“It not only brought our profession into light and recognition for what we do for athletes, but it just allowed us to build our programs better,” Horvath said. “That is my favorite part of my job. I am building a program and I am an integral part of the sports performance team now. I just want to feed my athletes and this allowed us to do that.”

Horvath has an open-door policy and encourages athletes to visit. She educates them on how to create their plates at each meal and accompanies them to the grocery store to show them how to shop if needed.

Tennessee offensive lineman Jack Jones has revamped his diet over the last few months with Horvath’s guidance.

“She has done a really good job of helping me. My biggest thing was I wasn’t eating the right stuff. I was so hungry all day that I ended up eating something bad,” the 6-4, 307-pound junior from Murfreesboro said. “She’s given me ideas for stuff I really like that is a lot better for me. I feel so much better overall and I recover way faster.”

Horvath’s assessment of players begins by putting them in the Bod Pod to determine their body composition and resting metabolic weight.

After getting input from Gullickson and the Tennessee coaches about a player’s positional workload, Horvath uses the numbers as a baseline to design a nutritional plan.

“Have the resources like we have here at Tennessee is huge because it allows you to be able to build your program and facilitate what you want to accomplish,” Horvath said. “Coach Jones is very passionate about nutrition and has been on board from the beginning. When you have that, then you have the keys because he allows you to be able to make it important for the team.”

In changing a player’s diet and weight, Horvath needs him to “buy in completely” and realize she has his best interest at heart.

“I’ve heard people say the strength coach is like the father figure and disciplinarian and the nutritionist is like the mother figure. You feed them and are at every meal,” Horvath said. “The players start to trust me to tell me things that may not just pertain to nutrition, like if they are stressed out or have a lot going on with family. I really try to build that relationship so they feel comfortable coming into my office about anything.”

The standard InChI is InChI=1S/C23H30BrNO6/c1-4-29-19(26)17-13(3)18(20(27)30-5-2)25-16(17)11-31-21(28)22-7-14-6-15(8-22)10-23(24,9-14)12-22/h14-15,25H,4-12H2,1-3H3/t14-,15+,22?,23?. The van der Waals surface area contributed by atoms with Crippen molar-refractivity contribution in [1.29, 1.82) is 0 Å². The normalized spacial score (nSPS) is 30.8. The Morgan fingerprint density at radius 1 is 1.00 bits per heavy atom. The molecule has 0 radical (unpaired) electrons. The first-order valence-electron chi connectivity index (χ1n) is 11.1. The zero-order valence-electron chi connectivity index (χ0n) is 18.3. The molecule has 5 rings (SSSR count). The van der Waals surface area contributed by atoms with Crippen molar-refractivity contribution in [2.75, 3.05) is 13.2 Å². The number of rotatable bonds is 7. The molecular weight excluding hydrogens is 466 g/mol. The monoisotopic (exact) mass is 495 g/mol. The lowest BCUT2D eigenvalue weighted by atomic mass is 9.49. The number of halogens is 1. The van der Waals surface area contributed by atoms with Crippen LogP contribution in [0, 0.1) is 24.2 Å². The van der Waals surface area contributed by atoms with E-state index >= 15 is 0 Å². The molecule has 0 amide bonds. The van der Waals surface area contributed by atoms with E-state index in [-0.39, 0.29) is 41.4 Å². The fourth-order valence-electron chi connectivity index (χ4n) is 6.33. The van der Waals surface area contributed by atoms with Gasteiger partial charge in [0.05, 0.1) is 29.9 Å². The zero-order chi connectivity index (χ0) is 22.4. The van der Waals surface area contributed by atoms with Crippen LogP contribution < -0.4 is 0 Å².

Although she wants the players to eat healthy, Horvath isn’t the food police. She doesn’t want eating to become drudgery and have players rebel against the plan.

Throughout the year, Horvath will include what Butch Jones calls “morale-boosting foods” at team meals like a macaroni and cheese bar, turkey legs and cookies.

“It’s a give and take. All foods can fit into a performance diet. It’s the amount of foods that becomes important,” Horvath said. “I want them to have lot of vegetables and fruits and things from the earth, but there is also the comfort component of what they really love. You have to make food enjoyable.”

Horvath celebrates even the smallest weight gains or losses with Tennessee athletes to keep them inspired. She answers every phone call or text message from them asking about certain food choices.

As the summer football conditioning period reaches a midpoint, Horvath has been eagerly indoctrinating the new freshmen on the importance of eating right.

“This is the first class that doesn’t know anybody but me or my way of doing things. It’s the first time many of them have been exposed to nutrition,” she said. “They are like a blank slate, which is nice because they are fresh and open minded and don’t know what they don’t know yet.”